No link between severe nausea in pregnancy and future cardiovascular disease

Stine Fossum has found no clear evidence of increased cardiovascular risk following hyperemesis gravidarum.


  1. Women with a history of hyperemesis gravidarum do not have more risk factors for cardiovascular disease.
  2. Women with hyperemesis gravidarum are not at increased risk of a future cardiovascular event.
  3. Women exposed to hyperemesis gravidarum do not die more often from cardiovascular disease.


Thesis: Long-term cardiovascular risk in women with a history of hyperemesis gravidarum
Candidate: Stine Fossum
Time: November 25, 2019 at 13:15
Place: Oslo University Hospital, Rikshospitalet: Blått auditorium
Link to university website


(1/2/3) Extreme nausea and vomiting in early pregnancy is neither associated with higher cardiovascular risk factor burden at mid-life, higher risk of a future cardiovascular event, nor higher risk of dying from any cause. Fossum’s studies include one million births registered in the Medical Birth Registry of Norway between 1967 and 2002.

(2) Data on cardiovascular risk factors was collected from nearly 180,000 40-42-year-old mothers who participated in the Age 40 program. Apart from less physical activity, less smoking and clinically irrelevant lower systolic blood pressure and higher body mass index, the 2140 women who had experienced hyperemesis gravidarum had similar cardiovascular risk profile as those who had not. On the other hand, hypertensive disorders during pregnancy were assosiated with significantly higher levels of blood pressure, body mass index, blood lipids and self-reported diabetes at mid-life.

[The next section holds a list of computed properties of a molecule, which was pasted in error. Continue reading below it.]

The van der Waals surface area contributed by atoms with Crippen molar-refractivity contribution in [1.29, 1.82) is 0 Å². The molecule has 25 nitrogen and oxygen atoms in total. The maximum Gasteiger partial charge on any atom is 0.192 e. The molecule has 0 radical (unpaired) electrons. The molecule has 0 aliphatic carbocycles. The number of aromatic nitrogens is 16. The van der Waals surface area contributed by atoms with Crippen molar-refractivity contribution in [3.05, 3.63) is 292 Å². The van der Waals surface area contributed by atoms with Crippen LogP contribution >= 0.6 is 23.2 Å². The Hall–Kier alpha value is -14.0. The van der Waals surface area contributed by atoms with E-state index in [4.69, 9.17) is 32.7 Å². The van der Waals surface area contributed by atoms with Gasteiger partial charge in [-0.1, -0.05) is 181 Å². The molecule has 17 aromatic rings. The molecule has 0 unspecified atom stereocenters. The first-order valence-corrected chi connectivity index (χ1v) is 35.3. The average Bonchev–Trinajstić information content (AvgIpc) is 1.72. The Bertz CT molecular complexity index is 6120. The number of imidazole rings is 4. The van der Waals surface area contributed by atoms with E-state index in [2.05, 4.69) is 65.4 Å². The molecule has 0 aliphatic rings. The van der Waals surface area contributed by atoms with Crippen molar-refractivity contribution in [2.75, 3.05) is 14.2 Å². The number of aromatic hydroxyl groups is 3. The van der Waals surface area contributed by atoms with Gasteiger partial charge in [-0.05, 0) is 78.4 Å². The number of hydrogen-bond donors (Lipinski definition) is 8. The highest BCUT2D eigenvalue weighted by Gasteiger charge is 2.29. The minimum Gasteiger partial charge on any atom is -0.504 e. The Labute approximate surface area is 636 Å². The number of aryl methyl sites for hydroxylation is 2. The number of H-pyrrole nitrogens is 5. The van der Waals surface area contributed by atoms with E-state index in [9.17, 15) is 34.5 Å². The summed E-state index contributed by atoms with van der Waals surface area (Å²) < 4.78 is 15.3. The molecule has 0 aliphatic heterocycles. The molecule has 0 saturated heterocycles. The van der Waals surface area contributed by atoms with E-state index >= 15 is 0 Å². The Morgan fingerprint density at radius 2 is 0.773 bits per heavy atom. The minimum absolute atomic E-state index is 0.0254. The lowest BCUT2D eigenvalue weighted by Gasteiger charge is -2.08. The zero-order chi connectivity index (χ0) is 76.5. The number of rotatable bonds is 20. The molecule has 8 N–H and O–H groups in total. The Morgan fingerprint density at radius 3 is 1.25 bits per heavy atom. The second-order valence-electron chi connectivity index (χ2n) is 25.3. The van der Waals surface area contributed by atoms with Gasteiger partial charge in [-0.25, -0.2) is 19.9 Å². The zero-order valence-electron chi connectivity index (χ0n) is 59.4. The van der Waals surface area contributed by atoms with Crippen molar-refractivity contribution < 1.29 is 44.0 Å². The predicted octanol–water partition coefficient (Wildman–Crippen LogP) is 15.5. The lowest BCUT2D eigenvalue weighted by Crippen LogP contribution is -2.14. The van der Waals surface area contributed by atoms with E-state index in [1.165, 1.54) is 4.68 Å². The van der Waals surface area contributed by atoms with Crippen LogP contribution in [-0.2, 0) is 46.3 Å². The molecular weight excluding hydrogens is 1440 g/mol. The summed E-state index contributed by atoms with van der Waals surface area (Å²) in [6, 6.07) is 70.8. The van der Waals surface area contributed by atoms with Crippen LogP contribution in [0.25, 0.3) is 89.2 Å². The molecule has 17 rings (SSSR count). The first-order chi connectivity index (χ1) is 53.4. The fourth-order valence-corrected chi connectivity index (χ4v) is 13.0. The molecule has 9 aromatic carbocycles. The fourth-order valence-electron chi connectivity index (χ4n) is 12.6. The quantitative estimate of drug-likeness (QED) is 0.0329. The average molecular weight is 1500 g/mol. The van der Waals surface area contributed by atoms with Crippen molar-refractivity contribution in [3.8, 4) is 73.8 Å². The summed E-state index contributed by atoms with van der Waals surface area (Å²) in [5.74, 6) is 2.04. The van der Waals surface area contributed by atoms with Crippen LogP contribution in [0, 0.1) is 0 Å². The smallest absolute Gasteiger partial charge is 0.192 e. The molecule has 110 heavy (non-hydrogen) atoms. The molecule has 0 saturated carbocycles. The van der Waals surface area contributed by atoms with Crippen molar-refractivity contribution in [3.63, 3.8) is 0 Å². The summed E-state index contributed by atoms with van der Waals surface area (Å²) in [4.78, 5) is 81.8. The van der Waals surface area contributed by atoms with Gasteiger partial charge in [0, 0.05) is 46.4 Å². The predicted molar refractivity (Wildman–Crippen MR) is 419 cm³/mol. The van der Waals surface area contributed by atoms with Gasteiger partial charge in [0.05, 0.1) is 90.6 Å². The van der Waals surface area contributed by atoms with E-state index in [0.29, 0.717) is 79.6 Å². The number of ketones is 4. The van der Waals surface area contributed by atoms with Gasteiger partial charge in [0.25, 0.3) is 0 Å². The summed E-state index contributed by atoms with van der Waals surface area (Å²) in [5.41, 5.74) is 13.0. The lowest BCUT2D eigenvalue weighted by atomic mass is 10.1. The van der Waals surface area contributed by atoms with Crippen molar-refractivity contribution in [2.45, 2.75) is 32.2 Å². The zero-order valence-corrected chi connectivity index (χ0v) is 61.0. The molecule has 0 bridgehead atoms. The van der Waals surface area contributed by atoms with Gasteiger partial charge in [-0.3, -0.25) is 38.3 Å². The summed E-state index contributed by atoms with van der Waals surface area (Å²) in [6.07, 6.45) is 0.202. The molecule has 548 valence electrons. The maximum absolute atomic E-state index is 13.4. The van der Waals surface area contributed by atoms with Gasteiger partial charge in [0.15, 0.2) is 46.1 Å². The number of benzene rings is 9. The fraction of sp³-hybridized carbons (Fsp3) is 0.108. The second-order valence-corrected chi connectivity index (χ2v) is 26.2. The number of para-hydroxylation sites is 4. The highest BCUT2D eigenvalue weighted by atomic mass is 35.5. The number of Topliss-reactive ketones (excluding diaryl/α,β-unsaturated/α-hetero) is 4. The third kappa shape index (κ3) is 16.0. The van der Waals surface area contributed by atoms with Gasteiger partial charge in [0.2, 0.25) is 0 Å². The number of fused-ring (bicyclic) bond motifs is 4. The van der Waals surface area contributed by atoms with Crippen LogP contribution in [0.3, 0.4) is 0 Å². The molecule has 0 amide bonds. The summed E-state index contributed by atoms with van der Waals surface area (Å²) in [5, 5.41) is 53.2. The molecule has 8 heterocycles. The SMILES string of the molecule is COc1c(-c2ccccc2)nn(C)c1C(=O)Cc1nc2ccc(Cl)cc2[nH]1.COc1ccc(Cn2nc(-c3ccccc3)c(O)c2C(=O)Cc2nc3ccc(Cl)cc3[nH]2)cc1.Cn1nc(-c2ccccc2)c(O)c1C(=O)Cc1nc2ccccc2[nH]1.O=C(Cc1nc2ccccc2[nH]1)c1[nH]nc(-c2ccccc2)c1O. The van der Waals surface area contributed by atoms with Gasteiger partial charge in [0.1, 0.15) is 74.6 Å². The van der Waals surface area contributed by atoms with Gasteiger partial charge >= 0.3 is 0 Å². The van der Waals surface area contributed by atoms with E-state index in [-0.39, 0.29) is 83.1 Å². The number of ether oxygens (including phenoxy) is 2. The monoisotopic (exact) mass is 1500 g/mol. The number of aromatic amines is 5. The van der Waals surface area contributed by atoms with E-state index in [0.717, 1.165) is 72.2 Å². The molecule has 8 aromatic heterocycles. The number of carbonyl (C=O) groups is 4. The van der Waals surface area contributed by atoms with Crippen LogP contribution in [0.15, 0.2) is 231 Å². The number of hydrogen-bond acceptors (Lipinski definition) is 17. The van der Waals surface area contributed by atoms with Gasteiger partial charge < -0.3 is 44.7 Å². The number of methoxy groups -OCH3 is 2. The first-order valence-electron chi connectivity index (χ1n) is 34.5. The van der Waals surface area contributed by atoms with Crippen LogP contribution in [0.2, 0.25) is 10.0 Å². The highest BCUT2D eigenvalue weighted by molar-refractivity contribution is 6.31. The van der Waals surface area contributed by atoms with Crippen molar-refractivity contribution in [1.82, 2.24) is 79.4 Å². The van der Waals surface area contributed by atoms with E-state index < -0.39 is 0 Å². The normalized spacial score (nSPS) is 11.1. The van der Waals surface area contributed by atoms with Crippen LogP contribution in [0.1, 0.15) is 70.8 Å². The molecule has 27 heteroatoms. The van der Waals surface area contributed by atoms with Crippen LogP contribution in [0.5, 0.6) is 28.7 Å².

(3) Data on cardiovascular events was gathered from the Cardiovascular Disease in Norway (CVDNOR) project. More than 43,000 women had an event between 1994 and 2009. The combined endpoint of cardiovascular death, stroke, myocardial infarction or angina hospitalisation was not influenced by previous hyperemesis gravidarum. However, women with hyperemesis gravidarum had a 28 % higher risk of hospitalisation due to angina pectoris.

(1) Fossum used the Norwegian Cause of Death Registry to evaluate the association between hyperemesis gravidarum and all-cause and cause-specific death. More than 43,000 women died during the median follow-up period of 26 years. In the crude analysis, the risk was 18 % lower among women with previous hyperemesis gravidarum, but after adjustment for confounders this association was no longer statistically significant. Hyperemesis gravidarum was not associated with cardiovascular death. However, risk of cancer death was 14 % lower among women with previous hyperemesis gravidarum.


(1) Fossum, S., Vikanes, Å. V., Næss, Ø., Vos, L., Grotmol, T., & Halvorsen, S. (2017). Hyperemesis gravidarum and long‐term mortality: a population‐based cohort studyBJOG: An International Journal of Obstetrics & Gynaecology124(7), 1080-1087.

(2) Fossum, S., Halvorsen, S., Vikanes, Å. V., Roseboom, T. J., Ariansen, I., & Næss, Ø. (2018). Cardiovascular risk profile at the age of 40–45 in women with previous hyperemesis gravidarum or hypertensive disorders in pregnancy: A population-based studyPregnancy hypertension12, 129-135

(3) Fossum, S., Næss, Ø., Halvorsen, S., Tell, G. S., & Vikanes, Å. V. (2019). Long-term cardiovascular morbidity following hyperemesis gravidarum: A Norwegian nationwide cohort studyPloS one14(6), e0218051.

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